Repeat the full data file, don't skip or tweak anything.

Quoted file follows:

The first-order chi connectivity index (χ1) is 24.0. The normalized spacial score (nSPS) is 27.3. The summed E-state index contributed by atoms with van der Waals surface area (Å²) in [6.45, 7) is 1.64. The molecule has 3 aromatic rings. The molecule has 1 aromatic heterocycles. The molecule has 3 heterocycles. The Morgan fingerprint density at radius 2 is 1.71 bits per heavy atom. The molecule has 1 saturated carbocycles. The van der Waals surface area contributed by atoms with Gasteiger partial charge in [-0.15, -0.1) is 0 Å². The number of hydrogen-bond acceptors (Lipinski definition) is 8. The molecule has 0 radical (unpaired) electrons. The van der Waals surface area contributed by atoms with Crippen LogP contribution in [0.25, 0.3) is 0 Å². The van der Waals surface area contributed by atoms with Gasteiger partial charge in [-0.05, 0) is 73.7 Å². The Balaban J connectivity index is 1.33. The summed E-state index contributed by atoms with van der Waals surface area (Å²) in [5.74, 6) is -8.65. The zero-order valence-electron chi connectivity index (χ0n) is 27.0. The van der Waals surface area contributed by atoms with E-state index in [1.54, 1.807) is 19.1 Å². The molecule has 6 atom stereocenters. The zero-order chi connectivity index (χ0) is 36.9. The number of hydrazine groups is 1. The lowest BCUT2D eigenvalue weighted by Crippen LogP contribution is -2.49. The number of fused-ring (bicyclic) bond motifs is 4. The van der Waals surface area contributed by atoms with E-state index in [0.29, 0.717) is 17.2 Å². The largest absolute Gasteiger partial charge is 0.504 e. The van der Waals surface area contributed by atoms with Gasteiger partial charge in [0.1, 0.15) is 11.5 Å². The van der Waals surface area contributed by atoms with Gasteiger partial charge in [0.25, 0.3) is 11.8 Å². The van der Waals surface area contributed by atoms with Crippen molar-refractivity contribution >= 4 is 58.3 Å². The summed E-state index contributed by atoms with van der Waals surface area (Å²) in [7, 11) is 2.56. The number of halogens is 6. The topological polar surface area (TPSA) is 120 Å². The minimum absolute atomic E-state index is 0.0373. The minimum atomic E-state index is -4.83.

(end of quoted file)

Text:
The first-order chi connectivity index (χ1) is 24.0. The normalized spacial score (nSPS) is 27.3. The summed E-state index contributed by atoms with van der Waals surface area (Å²) in [6.45, 7) is 1.64. The molecule has 3 aromatic rings. The molecule has 1 aromatic heterocycles. The molecule has 3 heterocycles. The Morgan fingerprint density at radius 2 is 1.71 bits per heavy atom. The molecule has 1 saturated carbocycles. The van der Waals surface area contributed by atoms with Gasteiger partial charge in [-0.15, -0.1) is 0 Å². The number of hydrogen-bond acceptors (Lipinski definition) is 8. The molecule has 0 radical (unpaired) electrons. The van der Waals surface area contributed by atoms with Crippen LogP contribution in [0.25, 0.3) is 0 Å². The van der Waals surface area contributed by atoms with Gasteiger partial charge in [-0.05, 0) is 73.7 Å². The Balaban J connectivity index is 1.33. The summed E-state index contributed by atoms with van der Waals surface area (Å²) in [5.74, 6) is -8.65. The zero-order valence-electron chi connectivity index (χ0n) is 27.0. The van der Waals surface area contributed by atoms with E-state index in [1.54, 1.807) is 19.1 Å². The molecule has 6 atom stereocenters. The zero-order chi connectivity index (χ0) is 36.9. The number of hydrazine groups is 1. The lowest BCUT2D eigenvalue weighted by Crippen LogP contribution is -2.49. The number of fused-ring (bicyclic) bond motifs is 4. The van der Waals surface area contributed by atoms with E-state index in [0.29, 0.717) is 17.2 Å². The largest absolute Gasteiger partial charge is 0.504 e. The van der Waals surface area contributed by atoms with Gasteiger partial charge in [0.1, 0.15) is 11.5 Å². The van der Waals surface area contributed by atoms with Gasteiger partial charge in [0.25, 0.3) is 11.8 Å². The van der Waals surface area contributed by atoms with Crippen molar-refractivity contribution >= 4 is 58.3 Å². The summed E-state index contributed by atoms with van der Waals surface area (Å²) in [7, 11) is 2.56. The number of halogens is 6. The topological polar surface area (TPSA) is 120 Å². The minimum absolute atomic E-state index is 0.0373. The minimum atomic E-state index is -4.83.